If you advocate trading Miller and tanking the season in the hopes of landing a top PG in the draft, how long will it take for that PG to develop into the kind of point who can take you deep into the playoffs? Two, maybe three years, if you get extremely lucky. Brand would be 33 or 34 by the time you developed a Stephen Curry or Brandon Jennings type, and it would take a monumental collapse, or an extremely lucky ping pong ball to get into the top 5 to be able to take one of those guys.

Right now, I think Miller is a top-ten point in this league. If you sign him to a two or three year extension, it would take a miracle for him to still be at that level throughout, but I doubt he's going to drop off to the point of the other guys on that list of available points above. If you don't extend him, I'm not sure what you're expecting to do. There has to be some kind of plan in place, and losing Miller's contract alone is not going to yield enough cap space to replace him at the point, let alone add a shooting guard.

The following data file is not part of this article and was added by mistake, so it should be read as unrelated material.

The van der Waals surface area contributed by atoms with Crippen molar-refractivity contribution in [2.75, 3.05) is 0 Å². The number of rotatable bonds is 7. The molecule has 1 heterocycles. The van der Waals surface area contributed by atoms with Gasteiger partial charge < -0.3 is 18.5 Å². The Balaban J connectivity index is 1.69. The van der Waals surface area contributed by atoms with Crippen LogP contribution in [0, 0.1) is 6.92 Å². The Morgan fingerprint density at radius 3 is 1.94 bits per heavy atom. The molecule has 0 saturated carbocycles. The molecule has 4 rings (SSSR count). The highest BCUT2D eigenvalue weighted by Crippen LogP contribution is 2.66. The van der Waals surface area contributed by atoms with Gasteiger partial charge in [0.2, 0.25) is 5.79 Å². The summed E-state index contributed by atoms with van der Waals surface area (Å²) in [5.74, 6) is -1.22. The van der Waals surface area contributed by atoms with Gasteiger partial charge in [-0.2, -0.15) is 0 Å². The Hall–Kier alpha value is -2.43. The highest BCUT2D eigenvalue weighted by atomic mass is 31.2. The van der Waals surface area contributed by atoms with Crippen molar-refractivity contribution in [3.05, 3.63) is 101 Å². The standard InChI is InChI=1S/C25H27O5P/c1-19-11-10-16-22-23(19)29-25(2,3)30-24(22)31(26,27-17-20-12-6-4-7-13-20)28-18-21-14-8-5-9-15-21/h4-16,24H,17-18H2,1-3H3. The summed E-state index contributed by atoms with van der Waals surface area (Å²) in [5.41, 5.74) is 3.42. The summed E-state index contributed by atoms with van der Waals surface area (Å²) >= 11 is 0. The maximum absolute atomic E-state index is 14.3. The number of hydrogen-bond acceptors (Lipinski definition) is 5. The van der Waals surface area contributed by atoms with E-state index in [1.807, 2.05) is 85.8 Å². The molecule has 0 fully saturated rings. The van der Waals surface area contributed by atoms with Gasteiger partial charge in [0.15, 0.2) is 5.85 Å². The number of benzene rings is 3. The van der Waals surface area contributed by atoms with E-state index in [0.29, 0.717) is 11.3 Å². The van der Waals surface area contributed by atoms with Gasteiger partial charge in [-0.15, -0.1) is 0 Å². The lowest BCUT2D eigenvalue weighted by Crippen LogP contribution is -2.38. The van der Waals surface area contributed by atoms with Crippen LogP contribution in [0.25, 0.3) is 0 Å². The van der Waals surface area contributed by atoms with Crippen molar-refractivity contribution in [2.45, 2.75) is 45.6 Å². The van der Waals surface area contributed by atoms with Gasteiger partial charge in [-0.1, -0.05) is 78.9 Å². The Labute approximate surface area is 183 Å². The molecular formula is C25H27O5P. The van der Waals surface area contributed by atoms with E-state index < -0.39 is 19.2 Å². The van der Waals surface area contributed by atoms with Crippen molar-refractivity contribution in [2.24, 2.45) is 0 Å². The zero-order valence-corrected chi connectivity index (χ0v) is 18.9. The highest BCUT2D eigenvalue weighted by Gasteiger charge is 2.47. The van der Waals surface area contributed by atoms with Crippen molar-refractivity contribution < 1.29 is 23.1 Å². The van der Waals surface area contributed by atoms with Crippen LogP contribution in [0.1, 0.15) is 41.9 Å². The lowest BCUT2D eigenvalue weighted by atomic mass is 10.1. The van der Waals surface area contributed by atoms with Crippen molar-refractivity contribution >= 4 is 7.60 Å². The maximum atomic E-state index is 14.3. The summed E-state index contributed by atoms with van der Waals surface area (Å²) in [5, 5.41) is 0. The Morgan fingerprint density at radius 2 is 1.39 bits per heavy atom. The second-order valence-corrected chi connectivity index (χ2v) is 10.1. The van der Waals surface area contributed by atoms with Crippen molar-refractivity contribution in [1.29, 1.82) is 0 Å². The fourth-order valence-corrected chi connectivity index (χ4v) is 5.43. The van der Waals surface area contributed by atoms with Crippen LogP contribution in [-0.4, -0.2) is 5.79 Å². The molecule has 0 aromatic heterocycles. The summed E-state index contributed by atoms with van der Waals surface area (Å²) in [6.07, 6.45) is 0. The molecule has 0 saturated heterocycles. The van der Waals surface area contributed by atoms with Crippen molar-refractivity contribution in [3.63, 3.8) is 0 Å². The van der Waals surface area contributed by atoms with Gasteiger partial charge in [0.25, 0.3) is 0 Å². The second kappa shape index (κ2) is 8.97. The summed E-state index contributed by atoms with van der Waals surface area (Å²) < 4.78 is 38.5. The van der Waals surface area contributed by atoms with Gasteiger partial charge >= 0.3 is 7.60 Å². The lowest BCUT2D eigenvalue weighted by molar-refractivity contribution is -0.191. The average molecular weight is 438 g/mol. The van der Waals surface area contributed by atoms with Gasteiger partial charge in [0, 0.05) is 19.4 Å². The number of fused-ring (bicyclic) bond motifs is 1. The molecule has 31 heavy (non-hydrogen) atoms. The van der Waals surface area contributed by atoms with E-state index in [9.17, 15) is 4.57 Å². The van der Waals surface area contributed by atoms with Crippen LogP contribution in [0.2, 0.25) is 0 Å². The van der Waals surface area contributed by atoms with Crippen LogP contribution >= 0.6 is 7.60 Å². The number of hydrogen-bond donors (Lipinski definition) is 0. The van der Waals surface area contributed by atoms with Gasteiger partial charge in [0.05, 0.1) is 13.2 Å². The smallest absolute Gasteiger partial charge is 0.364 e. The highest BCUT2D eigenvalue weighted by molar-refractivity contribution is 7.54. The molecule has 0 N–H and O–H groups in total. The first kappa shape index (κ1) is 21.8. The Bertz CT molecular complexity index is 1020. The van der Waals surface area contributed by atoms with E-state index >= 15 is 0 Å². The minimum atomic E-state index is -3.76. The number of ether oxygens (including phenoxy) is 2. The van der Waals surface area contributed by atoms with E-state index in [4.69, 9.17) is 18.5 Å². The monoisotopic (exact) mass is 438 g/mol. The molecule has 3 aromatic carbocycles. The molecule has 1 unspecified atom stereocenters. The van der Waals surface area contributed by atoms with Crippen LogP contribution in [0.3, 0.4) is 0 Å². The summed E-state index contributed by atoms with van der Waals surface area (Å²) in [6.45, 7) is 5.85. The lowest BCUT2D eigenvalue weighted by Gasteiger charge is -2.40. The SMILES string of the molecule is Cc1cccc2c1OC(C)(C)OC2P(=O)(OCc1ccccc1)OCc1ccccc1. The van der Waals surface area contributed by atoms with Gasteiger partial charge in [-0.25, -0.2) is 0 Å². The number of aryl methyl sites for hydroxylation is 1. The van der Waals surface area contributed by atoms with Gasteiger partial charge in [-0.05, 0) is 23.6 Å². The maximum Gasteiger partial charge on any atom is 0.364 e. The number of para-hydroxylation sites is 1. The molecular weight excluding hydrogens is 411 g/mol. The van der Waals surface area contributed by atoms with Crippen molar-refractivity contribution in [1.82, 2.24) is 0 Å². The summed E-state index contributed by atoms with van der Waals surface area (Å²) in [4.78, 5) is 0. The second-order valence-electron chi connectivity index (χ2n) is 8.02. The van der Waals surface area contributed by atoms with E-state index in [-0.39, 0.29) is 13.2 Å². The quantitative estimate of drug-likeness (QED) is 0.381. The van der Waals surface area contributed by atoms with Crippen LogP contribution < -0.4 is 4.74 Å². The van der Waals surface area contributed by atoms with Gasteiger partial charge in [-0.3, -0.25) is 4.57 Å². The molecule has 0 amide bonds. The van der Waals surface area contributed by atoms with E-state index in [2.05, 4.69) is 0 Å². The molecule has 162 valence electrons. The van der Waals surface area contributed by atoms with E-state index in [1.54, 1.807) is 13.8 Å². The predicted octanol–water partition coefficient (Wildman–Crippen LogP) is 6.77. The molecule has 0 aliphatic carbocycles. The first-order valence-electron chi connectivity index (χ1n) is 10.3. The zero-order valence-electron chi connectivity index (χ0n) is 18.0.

I may be in the minority on this one, but that's how I feel right now. Trading Miller for anything short of Mike Miller (or a comparable shooting guard) or a point of equal or greater productivity will set this franchise back. It will narrow the window Elton Brand's signing opened up and it will cripple the team on the court. Royal Ivey is not a viable option as your starting point unless you surround him with plus talent at all four positions. Lou Williams is not a viable starting point under any circumstances.